Yes, it had become a very peculiar form of Right-Wing “command economy” where Leftist unions – usually the ‘rulers’ of a command economy and previously moreso in NZ – had been relegated to ‘enemy-of-the-people’ status largely by indoctrination … the very place usually occupied by their capitalist masters …

        There is nothing either Left or Right that functions without an enemy …

        I believe this topsy-turvy situation occurred here because the capitalist masters in Aotearoa NZ weren’t industrialists to anything like the extent they’d become back ‘home’ in England …

        Instead they were mostly a bizarre kind of ‘Everyman Exporter’ Landed Gentry … The Farmers … Puppet Masters disguised as Fred Dagg … along with those occupying all the branches of commerce farmers controlled …

        Reply
        • Kitty Catkin

           /  April 5, 2018

          I saw a chair that someone (I think he was a Harbour Master or something along those lines) had kept when the Rainbow Warrior was salvaged, He hadn’t cleaned it, and I hope that nobody has, as the mud and the rest were part of its history. He had it quite legally !

          Reply
    • Kitty Catkin

       /  April 5, 2018

      My aunt was here for a holiday during the carless day thing and said that it was better than what they had, There were no carless days in Ireland, but once a petrol station had sold out, that was it, and there was a good chance of being stranded somewhere, With carless days people at least knew where they stood. I can see her point !

      Reply
      • PartisanZ

         /  April 5, 2018

        Carless days were a great idea which, I predict, will have its day again!

        Reply
        • PartisanZ

           /  April 5, 2018

          … have their day again …?

          … have their days again …?

          Reply
        • Gezza

           /  April 5, 2018

          Carless Days was a great idea which … its.
          Or, … were a great idea which will have their day again
          I reckon.

          Doesn’t matter. Semantics. Your point’s clear enuf. And you never know what could happen so I would never rule it out.

          Reply
          • PartisanZ

             /  April 5, 2018

            Yes, it might be carless days again in my lifetime …

            In the children’s lifetime maybe a single car day per week?

            And in the grandchildren’s maybe a single day per week with electricity … which will have been squandered on cars …

            Reply
          • Gezza

             /  April 5, 2018

            Who can say? If there are ever carless days in the future they’ll be a temporary measure for similar reasons as the last lot, or there’ll be a new personal / personalised transport system (like the heli-car) that comes when you call it.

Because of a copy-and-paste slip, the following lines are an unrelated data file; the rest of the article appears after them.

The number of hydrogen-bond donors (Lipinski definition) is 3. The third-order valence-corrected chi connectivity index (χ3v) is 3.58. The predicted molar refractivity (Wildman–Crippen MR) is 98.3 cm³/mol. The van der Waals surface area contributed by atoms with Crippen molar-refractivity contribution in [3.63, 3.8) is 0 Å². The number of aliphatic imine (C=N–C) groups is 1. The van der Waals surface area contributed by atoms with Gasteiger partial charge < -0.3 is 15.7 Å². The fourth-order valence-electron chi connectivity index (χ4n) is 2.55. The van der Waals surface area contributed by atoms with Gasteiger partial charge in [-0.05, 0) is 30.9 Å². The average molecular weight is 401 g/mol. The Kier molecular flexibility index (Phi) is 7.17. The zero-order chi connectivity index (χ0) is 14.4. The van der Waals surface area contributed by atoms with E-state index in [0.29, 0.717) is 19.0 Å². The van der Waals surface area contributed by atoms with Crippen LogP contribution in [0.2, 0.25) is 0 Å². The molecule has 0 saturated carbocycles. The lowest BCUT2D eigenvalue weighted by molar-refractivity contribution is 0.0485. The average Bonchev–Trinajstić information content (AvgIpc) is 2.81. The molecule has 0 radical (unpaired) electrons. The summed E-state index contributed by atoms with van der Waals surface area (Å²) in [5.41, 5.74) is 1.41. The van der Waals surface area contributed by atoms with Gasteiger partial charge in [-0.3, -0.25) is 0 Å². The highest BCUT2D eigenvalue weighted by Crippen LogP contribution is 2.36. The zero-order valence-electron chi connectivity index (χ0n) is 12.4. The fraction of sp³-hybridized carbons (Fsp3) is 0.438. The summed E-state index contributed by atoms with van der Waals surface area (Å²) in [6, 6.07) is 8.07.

I think what the future holds will probably be mostly good things, & certainly don’t think things will be worse than they are now, here in NZ.

            Reply
            • Gezza

               /  April 5, 2018

              The guys that demoed the heli car here recently were planning to use it as a heli-taxi service, not market them as personal vehicles.

            • PartisanZ

               /  April 5, 2018

              Mmmm …. maybe … notwithstanding unforeseen consequences …

              I’ve already seen one article saying NZ’s power generation won’t cope with an electric vehicle fleet …

              So maybe we relinquish Nuclear Free and go Nukie for the sake of our much over-rated ‘personal mobility’ …?

              Or water-powered cars take precedence … and water becomes a scarce resource … the kind that starts wars …?

              Or yeah … We could fill the air with Heli-Cars? Hell … E …

            • Gezza

               /  April 5, 2018

              Who know what improvements and innovations children & grandchildren will see in their lifetimes? Think about those that have occured in ours. I’m not blind to the risks & threats doomsayers report all the time but others report on the possibilities. I don’t see the bleakness you seem to.

              I saw something on my facebook newsfeed earlier today, attributed to Eistein, though I dubious:

              Don’t associate with negative people. When there is a solution they always try to find a problem.

            • PartisanZ

               /  April 6, 2018

              There are whole industries based on the contemplation and expression of possible unforeseen circumstances Gezza … notably political lobbying …

              I’m not unaware or unappreciative of the positive changes in my lifetime. I don’t see the future as bleak … although I believe there’s certain things we’ll need to do for it NOT to be … or for it to be more positive for more people …

              To express reservations isn’t being negative at all … it’s expressing reservations … It’s like risk assessment in insurance or business …

        • Kitty Catkin

           /  April 6, 2018

          Well, I could see that it must have been a pain in the bum not to be able to go further than a tankful would take you in case the petrol stations had run out ! Towies must have made a killing.

          Reply